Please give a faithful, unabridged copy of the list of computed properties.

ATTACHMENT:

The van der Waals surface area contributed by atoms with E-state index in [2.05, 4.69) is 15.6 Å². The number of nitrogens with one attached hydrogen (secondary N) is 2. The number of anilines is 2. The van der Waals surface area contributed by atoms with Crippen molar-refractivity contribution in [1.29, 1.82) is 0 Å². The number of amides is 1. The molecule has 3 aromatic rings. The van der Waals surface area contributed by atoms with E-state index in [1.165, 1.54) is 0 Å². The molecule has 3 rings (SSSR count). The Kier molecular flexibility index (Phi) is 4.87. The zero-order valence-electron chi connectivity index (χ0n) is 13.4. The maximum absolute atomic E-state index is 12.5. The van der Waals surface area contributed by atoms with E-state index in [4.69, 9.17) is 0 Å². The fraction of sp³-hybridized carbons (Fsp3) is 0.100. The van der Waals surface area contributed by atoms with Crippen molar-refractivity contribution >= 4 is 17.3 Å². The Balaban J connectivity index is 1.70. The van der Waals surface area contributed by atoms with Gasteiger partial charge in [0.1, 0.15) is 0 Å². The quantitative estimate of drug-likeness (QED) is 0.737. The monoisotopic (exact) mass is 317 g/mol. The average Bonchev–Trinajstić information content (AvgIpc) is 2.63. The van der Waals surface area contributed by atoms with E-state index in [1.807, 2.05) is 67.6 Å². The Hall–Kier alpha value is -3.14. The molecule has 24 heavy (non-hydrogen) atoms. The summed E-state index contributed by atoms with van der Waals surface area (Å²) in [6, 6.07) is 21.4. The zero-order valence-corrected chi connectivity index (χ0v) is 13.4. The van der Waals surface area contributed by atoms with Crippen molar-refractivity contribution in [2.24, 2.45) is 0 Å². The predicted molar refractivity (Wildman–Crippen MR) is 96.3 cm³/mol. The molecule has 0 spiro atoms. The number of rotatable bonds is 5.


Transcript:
The van der Waals surface area contributed by atoms with E-state index in [2.05, 4.69) is 15.6 Å². The number of nitrogens with one attached hydrogen (secondary N) is 2. The number of anilines is 2. The van der Waals surface area contributed by atoms with Crippen molar-refractivity contribution in [1.29, 1.82) is 0 Å². The number of amides is 1. The molecule has 3 aromatic rings. The van der Waals surface area contributed by atoms with E-state index in [1.165, 1.54) is 0 Å². The molecule has 3 rings (SSSR count). The Kier molecular flexibility index (Phi) is 4.87. The zero-order valence-electron chi connectivity index (χ0n) is 13.4. The maximum absolute atomic E-state index is 12.5. The van der Waals surface area contributed by atoms with E-state index in [4.69, 9.17) is 0 Å². The fraction of sp³-hybridized carbons (Fsp3) is 0.100. The van der Waals surface area contributed by atoms with Crippen molar-refractivity contribution >= 4 is 17.3 Å². The Balaban J connectivity index is 1.70. The van der Waals surface area contributed by atoms with Gasteiger partial charge in [0.1, 0.15) is 0 Å². The quantitative estimate of drug-likeness (QED) is 0.737. The monoisotopic (exact) mass is 317 g/mol. The average Bonchev–Trinajstić information content (AvgIpc) is 2.63. The van der Waals surface area contributed by atoms with E-state index in [1.807, 2.05) is 67.6 Å². The Hall–Kier alpha value is -3.14. The molecule has 24 heavy (non-hydrogen) atoms. The summed E-state index contributed by atoms with van der Waals surface area (Å²) in [6, 6.07) is 21.4. The zero-order valence-corrected chi connectivity index (χ0v) is 13.4. The van der Waals surface area contributed by atoms with Crippen molar-refractivity contribution in [2.24, 2.45) is 0 Å². The predicted molar refractivity (Wildman–Crippen MR) is 96.3 cm³/mol. The molecule has 0 spiro atoms. The number of rotatable bonds is 5.